Council of European Municipalities and Regions (CEMR)
European section of United Cities and Local Governments

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Governance and citizenship

​EU elections - 27.05.2019

Towns and regions' reaction: Europe needs to take a local shift
The results of the European elections, one of the biggest democratic events worldwide with over 400 million citizens called to the polls, were awaited with great expectation. Citizens have spoken, and perhaps the results reflect both what was said during the campaign, and what was not.  

A good news in turnout: Europeans feel concerned 

Unlike the polls predicted, citizens voted in greater numbers than ever, with an average participation of 51%. Still, much remains to be analysed as regards citizens’ abstention; whether the underlying reasons point to a lack of understanding of the role of the Parliament, or a prioritisation of national issues.

Reacting to turnout, CEMR Secretary General, Frédéric Vallier stated: “The results of this ballot show that our fellow citizens have understood its importance. However with only half of them participating in the election, it remains crucial to reach out to all of them. Local and regional elected leaders are in close contact with their citizens every day, and they are willing to take measures to raise awareness on the impact of the EU in our daily lives. This is why we call forthe organisation of dialogues every year around Europe Day in every municipality.”

Rise of Euroscepticism: what could be its impact?

The growing number of votes for Eurosceptic parties, with approximately 15% of seats in the newly elected Parliament, can be seen as a call to better listen to citizens’ concerns.  

According to the President of the CEMR and also of the region of Emilia Romagna, Stefano Bonaccini (IT), “With an ever-divided Parliament the rise of anti-European forces could slow down important decisions being taken, including EU budget negotiations, which are long awaited by cities and regions to receive EU structural and investment funds. This would distance Europe even further from its citizens. It could also block crucial decisions regarding the EU’s rule of law or impact the nominations from member states for the European Commission and other posts.”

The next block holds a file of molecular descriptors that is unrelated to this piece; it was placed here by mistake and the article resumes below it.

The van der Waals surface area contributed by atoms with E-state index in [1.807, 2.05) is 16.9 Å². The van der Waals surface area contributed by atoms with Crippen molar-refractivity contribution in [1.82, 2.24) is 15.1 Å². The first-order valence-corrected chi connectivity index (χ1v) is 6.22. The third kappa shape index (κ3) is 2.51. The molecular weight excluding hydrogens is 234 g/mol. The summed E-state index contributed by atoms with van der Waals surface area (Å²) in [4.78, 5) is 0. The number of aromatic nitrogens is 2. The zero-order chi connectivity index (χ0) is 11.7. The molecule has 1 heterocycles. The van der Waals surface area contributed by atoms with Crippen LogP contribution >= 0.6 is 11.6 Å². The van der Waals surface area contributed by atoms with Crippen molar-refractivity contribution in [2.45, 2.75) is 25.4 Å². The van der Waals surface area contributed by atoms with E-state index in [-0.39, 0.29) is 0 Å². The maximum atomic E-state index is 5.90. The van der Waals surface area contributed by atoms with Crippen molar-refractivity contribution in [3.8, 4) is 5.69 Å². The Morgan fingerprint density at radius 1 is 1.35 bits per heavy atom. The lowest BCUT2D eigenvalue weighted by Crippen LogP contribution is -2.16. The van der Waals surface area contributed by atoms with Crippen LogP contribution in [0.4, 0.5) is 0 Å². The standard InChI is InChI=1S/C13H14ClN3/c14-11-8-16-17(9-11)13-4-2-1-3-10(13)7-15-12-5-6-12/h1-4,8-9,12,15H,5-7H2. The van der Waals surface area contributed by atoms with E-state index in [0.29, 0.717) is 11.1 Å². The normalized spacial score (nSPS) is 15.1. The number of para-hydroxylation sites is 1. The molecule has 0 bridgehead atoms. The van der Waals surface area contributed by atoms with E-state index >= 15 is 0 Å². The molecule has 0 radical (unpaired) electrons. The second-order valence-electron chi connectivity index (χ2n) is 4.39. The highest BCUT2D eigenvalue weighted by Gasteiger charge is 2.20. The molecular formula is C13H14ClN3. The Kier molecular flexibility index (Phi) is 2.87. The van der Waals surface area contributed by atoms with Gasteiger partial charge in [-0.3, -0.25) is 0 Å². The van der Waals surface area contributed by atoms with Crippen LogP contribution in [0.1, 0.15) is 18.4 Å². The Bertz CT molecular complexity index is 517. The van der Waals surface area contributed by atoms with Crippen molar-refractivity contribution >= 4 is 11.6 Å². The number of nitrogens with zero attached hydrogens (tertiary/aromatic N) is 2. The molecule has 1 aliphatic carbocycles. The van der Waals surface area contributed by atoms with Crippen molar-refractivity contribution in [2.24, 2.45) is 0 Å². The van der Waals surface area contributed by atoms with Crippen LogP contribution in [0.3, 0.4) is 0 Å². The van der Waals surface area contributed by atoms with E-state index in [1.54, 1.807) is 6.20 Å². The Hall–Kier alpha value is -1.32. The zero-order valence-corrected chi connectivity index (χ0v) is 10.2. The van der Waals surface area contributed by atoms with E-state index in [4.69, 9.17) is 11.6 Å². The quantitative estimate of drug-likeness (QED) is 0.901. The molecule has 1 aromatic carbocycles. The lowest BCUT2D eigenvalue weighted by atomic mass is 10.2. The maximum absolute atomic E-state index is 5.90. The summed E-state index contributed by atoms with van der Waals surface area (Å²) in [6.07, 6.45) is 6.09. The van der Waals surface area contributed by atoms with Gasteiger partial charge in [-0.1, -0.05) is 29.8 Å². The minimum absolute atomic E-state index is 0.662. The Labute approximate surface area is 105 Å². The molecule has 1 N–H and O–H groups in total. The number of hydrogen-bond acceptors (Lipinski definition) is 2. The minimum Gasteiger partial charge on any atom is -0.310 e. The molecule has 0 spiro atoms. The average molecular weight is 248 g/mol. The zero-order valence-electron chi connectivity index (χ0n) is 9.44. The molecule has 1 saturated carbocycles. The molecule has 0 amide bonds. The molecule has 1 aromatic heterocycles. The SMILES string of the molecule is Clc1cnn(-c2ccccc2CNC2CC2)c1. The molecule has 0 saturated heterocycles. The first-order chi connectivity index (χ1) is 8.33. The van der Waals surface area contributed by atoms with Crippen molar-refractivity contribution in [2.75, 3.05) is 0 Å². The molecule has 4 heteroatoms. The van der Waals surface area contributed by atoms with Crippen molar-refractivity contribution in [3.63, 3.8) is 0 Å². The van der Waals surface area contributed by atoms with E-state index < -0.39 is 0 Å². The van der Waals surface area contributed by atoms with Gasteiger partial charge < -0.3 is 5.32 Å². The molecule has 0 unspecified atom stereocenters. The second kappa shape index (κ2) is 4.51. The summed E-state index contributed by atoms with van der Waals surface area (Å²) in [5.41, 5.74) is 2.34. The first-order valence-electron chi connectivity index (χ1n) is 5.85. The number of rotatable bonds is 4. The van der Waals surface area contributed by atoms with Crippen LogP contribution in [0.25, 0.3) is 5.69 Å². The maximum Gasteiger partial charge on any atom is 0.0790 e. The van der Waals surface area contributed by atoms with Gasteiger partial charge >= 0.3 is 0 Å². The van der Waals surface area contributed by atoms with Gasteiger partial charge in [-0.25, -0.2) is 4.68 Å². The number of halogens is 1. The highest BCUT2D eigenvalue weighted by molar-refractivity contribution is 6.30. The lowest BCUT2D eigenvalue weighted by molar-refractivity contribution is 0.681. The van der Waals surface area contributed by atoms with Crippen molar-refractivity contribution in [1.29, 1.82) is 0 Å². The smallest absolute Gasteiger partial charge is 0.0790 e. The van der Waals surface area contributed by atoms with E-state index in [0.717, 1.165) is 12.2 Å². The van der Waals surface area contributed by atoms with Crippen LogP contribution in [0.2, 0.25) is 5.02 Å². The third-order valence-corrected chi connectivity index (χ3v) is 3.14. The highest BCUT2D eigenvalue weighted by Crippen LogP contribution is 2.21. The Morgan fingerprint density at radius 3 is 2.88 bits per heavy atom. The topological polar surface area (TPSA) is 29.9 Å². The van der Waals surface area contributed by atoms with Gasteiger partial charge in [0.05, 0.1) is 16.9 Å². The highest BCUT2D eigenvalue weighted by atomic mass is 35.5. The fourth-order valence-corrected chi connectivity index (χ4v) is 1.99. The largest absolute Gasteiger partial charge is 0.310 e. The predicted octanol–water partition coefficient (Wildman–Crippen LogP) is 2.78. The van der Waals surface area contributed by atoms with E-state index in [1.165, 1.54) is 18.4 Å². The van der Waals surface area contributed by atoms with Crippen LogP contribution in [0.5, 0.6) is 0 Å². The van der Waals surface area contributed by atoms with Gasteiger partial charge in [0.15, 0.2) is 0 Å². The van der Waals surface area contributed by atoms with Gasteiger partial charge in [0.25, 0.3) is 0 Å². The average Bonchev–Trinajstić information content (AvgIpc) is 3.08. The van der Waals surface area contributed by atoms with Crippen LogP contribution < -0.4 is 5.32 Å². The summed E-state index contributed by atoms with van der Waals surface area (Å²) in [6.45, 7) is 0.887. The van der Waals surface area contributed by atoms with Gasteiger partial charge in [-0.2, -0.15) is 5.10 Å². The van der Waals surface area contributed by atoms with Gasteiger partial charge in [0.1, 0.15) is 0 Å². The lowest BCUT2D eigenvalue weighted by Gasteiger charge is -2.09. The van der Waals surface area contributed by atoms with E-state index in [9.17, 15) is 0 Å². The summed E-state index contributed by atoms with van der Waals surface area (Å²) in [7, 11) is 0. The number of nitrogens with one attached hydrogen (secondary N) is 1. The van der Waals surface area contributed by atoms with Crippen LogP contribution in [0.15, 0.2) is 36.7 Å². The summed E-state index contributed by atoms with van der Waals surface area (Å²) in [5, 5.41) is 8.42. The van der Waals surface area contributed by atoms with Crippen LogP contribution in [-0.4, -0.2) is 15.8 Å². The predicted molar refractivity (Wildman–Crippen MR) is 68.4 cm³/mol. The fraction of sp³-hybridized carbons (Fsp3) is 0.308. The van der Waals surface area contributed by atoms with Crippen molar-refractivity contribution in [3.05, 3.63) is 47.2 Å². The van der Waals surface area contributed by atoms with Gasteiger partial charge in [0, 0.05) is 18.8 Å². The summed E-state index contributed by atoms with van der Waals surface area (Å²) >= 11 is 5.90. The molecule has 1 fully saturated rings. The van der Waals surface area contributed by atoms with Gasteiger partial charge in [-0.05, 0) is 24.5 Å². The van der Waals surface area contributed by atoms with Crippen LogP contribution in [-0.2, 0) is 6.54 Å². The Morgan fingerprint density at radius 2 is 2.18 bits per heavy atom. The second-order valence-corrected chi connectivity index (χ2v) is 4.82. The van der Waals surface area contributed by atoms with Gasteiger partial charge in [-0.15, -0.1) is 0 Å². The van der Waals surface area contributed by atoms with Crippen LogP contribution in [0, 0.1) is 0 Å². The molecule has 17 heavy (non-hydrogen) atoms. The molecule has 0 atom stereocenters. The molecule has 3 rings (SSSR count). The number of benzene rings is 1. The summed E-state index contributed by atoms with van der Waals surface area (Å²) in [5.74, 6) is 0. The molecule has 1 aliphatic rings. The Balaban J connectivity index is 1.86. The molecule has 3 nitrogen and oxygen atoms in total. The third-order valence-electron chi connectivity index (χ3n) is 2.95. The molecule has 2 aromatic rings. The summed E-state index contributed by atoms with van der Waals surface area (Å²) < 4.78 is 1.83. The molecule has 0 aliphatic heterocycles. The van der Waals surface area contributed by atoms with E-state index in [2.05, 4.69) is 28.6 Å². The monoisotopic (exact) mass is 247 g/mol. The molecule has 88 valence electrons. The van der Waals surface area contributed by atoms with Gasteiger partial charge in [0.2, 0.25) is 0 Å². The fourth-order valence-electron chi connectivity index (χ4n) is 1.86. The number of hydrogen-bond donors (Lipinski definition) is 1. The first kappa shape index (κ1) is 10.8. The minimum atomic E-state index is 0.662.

He added: “We need a working parliament to deliver answers to the questions our citizens expect us to resolve, such as labour, climate concerns, migration and rapidly changing innovation.”

Europe has to meet citizens’ needs on the ground. By their very nature, mayors, local and regional leaders are in a unique position to understand citizens’ concerns and therefore make the link with what EU policies need to deliver. If the EU wants to succeed, it has to ensure that the local and regional level are involved in EU decision making, as expressed by the Parliament in a resolution from 2018.

Equality of women and men: a ray of light in the new EU Parliament

The new Parliament however, is expected to be more gender balanced. Thanks to gender rules in a growing number of countries, more women should become MEPs. In the previous term, only 1/3 of MEPs were women.

CEMR has consistently promoted the need for greater equality between men and women in terms of political representation through its #Power2Her campaign. 

According to the latest results, the European Parliament would be composed of 40%* of women MEPs. “If confirmed, these results would reflect a better gender equality within the EU assembly, and thus better mirror the EU’s population. Therefore, we now call on the member states and the future President of the European Commission to follow suit and to push for equal representation of women and men in the EU’s executive arm,” stated CEMR Vice-President and Chairman of the City Board of Hämeenlinna (FI), Sari Rautio
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